• Cool graphics
  • Smooth yet firm feel
  • Tight dispersion


  • Require fast swing speed
  • Top of the pricing spectrum

HZRDUS Black is a low spinning and low launching shaft ideal for keeping it below the wind.

The ultra-stable mid-section of the shaft makes it ideal if you have an aggressive swing.

This shaft is aimed at strong and fast swing players and is therefore not suitable for average or beginner golfers.

Dynamic Gold True Temper Shaft

Best Iron Shaft For Low Launch, Low Spin

Rating: 9.0/10


  • Stable throughout the swing
  • Superior control and stability
  • Consistent


  • The high end of the pricing spectrum
  • Not suitable for all golfers

Dynamic Gold is renowned for the strong, low ball flight that it generates to keep it below the wind.

You can expect consistency throughout the range of shafts. The additional weight shaft that is balanced offers superior control and stability

Tour AD Shaft

Best Iron Shaft For Driving Irons

Rating: 9.1 /10


  • Maximum feel, control, and distance
  • Available in multiple colors
  • Available in a wide range of weight and flex options


  • Only available in mid-kick point
  • Low ball trajectory

Tour AD has an impressive range of shafts to suit most golfers and swing speed. The strong ball flight reduces the effect of fierce winds.

An easy swing produces a light kick and straight ball trajectory while a faster swing produces a harder kick and a tight draw.

UST Mamiya Recoil 460 ESX F3 Graphite Iron Shafts

Best Graphite Shafts For Irons

Rating: 9.0 /10

a graphite golf iron shaft called UST Mamiya Recoil 460 ESX on grass.
usa suppliers

uSA Suppliers (Also deliver to Canada)


  • Lightweight design
  • Maximum stability, control, and distance
  • Excellent trajectory
  • Recoil technology for more spring effect


  • Lesser-known brand
  • Some golfers find the shaft too light

UST’s utilization of the latest material and design enables the Recoil line of ESX graphite shafts to offer stability during your swing while providing maximum control and distance.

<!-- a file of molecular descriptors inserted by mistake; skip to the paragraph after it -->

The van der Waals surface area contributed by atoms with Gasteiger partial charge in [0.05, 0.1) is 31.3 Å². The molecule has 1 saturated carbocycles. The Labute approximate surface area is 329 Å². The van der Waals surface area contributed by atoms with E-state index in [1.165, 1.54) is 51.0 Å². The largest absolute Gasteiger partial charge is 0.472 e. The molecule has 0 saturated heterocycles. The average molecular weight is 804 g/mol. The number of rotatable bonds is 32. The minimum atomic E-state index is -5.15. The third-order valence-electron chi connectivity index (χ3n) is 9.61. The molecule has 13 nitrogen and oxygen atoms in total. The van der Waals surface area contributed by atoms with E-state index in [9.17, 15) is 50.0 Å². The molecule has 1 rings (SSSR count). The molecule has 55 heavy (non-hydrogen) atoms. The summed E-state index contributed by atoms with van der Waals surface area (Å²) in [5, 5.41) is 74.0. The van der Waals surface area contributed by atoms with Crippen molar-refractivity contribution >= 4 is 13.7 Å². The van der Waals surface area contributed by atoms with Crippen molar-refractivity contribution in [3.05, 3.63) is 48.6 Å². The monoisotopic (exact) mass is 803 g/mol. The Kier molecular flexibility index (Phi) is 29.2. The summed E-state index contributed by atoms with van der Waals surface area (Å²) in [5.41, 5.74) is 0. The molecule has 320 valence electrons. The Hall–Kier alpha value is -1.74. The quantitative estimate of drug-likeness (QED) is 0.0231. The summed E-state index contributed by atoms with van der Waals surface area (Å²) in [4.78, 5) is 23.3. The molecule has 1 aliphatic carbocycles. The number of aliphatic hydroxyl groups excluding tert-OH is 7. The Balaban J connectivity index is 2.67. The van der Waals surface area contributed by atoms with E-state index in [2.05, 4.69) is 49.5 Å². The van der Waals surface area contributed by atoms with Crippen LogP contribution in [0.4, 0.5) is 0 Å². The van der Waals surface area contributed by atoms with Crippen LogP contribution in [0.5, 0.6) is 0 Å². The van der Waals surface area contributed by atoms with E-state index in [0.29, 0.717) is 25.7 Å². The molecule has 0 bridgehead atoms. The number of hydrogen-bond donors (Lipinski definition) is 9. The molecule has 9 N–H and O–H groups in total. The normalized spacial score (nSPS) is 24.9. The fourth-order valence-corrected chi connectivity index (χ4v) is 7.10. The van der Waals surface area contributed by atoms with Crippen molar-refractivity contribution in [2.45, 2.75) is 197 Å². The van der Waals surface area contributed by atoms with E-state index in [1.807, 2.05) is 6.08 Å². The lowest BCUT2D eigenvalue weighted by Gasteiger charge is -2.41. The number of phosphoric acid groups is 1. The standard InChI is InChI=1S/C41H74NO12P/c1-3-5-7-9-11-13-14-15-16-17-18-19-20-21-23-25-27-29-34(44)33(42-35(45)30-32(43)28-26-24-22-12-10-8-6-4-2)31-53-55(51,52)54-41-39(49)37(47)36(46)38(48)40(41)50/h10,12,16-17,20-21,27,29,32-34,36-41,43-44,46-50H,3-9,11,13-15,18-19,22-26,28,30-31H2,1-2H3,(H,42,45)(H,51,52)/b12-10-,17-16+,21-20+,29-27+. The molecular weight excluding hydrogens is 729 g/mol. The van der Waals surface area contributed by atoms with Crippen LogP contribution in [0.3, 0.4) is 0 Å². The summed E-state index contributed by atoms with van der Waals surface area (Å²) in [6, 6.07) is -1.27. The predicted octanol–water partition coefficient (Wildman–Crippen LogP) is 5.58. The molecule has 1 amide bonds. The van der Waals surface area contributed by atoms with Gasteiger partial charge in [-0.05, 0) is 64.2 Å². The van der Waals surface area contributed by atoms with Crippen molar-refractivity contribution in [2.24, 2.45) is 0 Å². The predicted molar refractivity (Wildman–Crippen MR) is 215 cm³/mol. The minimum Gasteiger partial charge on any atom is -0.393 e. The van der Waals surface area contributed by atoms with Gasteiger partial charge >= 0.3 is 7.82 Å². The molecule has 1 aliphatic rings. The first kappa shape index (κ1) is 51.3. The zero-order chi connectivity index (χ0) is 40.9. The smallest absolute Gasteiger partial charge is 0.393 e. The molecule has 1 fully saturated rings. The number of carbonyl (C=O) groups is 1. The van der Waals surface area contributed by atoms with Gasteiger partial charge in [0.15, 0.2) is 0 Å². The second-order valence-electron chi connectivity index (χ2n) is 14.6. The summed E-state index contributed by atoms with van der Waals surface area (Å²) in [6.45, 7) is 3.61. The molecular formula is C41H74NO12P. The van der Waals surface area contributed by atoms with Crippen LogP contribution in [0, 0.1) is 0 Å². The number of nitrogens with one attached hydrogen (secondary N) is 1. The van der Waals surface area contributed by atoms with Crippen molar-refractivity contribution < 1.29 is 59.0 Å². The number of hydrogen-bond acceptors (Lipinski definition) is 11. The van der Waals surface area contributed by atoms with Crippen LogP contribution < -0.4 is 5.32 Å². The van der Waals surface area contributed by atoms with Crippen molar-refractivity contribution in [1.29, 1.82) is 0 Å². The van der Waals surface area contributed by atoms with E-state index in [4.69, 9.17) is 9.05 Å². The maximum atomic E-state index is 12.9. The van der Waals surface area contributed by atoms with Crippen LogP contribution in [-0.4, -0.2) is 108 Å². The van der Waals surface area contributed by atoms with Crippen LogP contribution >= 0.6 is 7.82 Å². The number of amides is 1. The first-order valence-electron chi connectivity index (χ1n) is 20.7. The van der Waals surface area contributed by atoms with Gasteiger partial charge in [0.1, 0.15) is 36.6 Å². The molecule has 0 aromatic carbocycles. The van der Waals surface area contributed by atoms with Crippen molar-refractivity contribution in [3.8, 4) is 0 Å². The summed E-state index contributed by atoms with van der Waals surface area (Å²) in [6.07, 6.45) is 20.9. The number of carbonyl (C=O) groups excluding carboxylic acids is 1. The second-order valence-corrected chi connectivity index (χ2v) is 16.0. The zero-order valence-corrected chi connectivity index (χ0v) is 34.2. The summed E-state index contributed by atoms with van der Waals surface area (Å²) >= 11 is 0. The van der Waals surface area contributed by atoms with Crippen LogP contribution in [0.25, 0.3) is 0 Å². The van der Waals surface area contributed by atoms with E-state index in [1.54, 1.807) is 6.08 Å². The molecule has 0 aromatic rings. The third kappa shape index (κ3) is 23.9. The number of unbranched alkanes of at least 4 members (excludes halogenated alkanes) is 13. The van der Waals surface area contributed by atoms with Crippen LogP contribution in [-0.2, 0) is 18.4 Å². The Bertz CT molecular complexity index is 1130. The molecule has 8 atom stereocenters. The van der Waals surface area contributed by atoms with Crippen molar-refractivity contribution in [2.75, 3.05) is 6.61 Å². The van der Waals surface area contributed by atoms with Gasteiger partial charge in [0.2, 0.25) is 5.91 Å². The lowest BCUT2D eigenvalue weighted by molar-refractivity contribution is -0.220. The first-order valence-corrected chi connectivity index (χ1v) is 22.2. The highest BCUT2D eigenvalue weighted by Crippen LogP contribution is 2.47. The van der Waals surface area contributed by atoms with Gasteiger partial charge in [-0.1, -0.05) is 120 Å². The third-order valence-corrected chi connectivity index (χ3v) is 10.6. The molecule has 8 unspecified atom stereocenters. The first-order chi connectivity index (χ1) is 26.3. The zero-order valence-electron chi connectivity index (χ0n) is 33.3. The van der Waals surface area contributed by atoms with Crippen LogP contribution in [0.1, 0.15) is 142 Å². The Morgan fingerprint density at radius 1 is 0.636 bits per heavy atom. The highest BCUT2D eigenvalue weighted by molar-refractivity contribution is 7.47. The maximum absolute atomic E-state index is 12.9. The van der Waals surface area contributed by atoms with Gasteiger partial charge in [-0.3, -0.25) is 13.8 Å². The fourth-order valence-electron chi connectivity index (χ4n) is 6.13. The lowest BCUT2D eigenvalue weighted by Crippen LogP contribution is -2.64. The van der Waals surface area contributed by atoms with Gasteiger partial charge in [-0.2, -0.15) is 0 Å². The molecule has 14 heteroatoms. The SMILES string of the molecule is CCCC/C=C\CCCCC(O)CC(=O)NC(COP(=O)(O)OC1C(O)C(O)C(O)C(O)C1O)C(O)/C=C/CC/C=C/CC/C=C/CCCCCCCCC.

Lower torque on the graphite shaft leads to a tight shot dispersion

To generate an improved feel UST stiffened the mid and butt sections. Trajectory improvements were achieved by softening the tip section of the shaft.

Choosing Between Steel and Graphite Iron Shaft: Key Considerations

Shafts are available in a variety of materials such as chrome-plated steel, stainless steel, aluminum, carbon or graphite fiber-reinforced epoxy, boron fiber-reinforced epoxy, or titanium.

However, the most popular materials amongst professional and amateur golfers alike are steel and graphite shafts.

Initially, graphite was not immensely popular for use in irons, but as the technology improved, the popularity has grown as is evident on the PGA Tour where some of the fastest swingers like Bryson DeChambeau use graphite shafts for their irons.

Most modern graphite shafts are made from a composite material that aims to deliver the maximum benefit to different players.

The majority of golfers, especially men, overestimate their swing speed and have the incorrect shaft fitted to their irons.

Graphite and steel shafts are available in various flex settings from Senior/Amateur, Ladies, Regular, Stiff, and Extra Stiff. A fitting to find the most suitable graphite shaft for your needs is highly recommended.

Based on driver clubhead speed the following shaft flex is recommended

  • Very fast swing speeds exceeding 105 mph require an X (Extra Stiff) shaft